Marketing Mix

Marketing mix is a combination of marketing tools that are used to satisfy customers and company objectives. There are variables known as the marketing mix or the 4 P’s of marketing which is “Product”,”Price”,”Place (distribution)”, and “Promotion”. However, in recent times, the ‘four Ps’ have been expanded to the ‘seven Ps’ with the addition of ‘process’, ‘physical evidence’ and ‘people’. They are the variables that marketing managers can control in order to best satisfy customers in the target market.


Product

  • The product is the physical product or service offered to the consumer. In the case of physical products, it also refers to any services or conveniences that are part of the offering.
  • Product decisions include aspects such as function, appearance, packaging, service, warranty, etc.

Price

  • Pricing decisions should take into account profit margins and the probable pricing response of competitors. Pricing includes not only the list price, but also discounts, financing, and other options such as leasing.

Place

  • Place (or placement) decisions are those associated with channels of distribution that serve as the means for getting the product to the target customers. The distribution system performs transactional, logistical, and facilitating functions.
  • Distribution decisions include market coverage, channel member selection, logistics, and levels of service.

Promotion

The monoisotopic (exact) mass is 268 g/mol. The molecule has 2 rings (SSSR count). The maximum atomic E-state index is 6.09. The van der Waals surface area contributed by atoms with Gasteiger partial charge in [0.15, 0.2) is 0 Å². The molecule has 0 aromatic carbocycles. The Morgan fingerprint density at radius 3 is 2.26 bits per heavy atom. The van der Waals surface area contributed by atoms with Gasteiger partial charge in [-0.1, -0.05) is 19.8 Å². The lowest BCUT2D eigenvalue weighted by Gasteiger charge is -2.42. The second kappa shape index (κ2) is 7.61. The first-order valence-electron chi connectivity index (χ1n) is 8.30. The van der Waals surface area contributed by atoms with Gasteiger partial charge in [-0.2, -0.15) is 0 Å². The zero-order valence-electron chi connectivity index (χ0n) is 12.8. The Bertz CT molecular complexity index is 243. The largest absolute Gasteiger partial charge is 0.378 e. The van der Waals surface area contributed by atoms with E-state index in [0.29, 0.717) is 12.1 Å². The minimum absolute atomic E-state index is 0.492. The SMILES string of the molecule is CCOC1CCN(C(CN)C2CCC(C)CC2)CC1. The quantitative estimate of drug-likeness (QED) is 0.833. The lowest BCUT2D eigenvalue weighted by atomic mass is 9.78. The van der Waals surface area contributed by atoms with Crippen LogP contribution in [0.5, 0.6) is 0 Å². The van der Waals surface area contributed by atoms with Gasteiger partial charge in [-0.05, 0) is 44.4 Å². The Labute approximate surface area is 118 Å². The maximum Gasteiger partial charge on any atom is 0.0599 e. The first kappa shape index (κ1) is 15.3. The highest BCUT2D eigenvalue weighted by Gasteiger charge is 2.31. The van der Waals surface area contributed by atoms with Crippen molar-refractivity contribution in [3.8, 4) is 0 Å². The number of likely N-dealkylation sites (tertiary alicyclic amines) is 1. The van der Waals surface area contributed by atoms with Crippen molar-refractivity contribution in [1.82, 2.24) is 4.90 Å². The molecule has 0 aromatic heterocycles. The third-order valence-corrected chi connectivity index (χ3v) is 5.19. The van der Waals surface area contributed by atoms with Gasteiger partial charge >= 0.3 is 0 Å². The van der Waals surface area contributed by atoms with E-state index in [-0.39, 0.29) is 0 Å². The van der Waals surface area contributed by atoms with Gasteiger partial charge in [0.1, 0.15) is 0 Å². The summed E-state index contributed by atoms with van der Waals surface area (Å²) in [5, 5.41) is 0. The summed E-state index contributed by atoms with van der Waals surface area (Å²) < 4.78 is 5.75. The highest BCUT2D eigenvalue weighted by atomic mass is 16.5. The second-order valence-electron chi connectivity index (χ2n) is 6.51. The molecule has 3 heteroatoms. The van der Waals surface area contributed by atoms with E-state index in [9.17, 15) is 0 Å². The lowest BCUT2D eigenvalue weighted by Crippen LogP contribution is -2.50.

• Promotion decisions are those related to communicating and selling to potential consumers. Since these costs can be large in proportion to the product price, a break-even analysis should be performed when making promotion decisions. It is useful to know the value of a customer in order to determine whether additional customers are worth the cost of acquiring them.
  • Promotion decisions involve advertising, public relations, media types, etc.

The following table summarizes the marketing mix decisions, including a list of some of the aspects of each of the 4Ps.

Robert F. Lauterborn proposed a four Cs classification in 1993. The Four Cs model is more consumer-oriented and attempts to better fit the movement from mass marketing to niche marketing.

  • Product part of the Four Ps model is replaced by Consumer or Consumer Models, shifting the focus to satisfying the consumer needs. Another C replacement for Product is Capable. By defining offerings as individual capabilities that when combined and focused to a specific industry, creates a custom solution rather than pigeon-holing a customer into a product.
  • Pricing is replaced by Cost reflecting the total cost of ownership. Many factors affect Cost, including but not limited to the customer’s cost to change or implement the new product or service and the customer’s cost for not selecting a competitor’s product or service.
  • Promotions feature is replaced by Communication which represents a broader focus than simply Promotions. Communications can include advertising, public relations, personal selling, viral advertising, and any form of communication between the firm and the consumer.
  • Placement is replaced by Convenience. With the rise of internet and hybrid models of purchasing, Place is becoming less relevant. Convenience takes into account the ease of buying the product, finding the product, finding information about the product, and several other factors.

 

 

 

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Posted on March 7, 2012, in Best Marketing Tips and tagged . Bookmark the permalink. Leave a comment.

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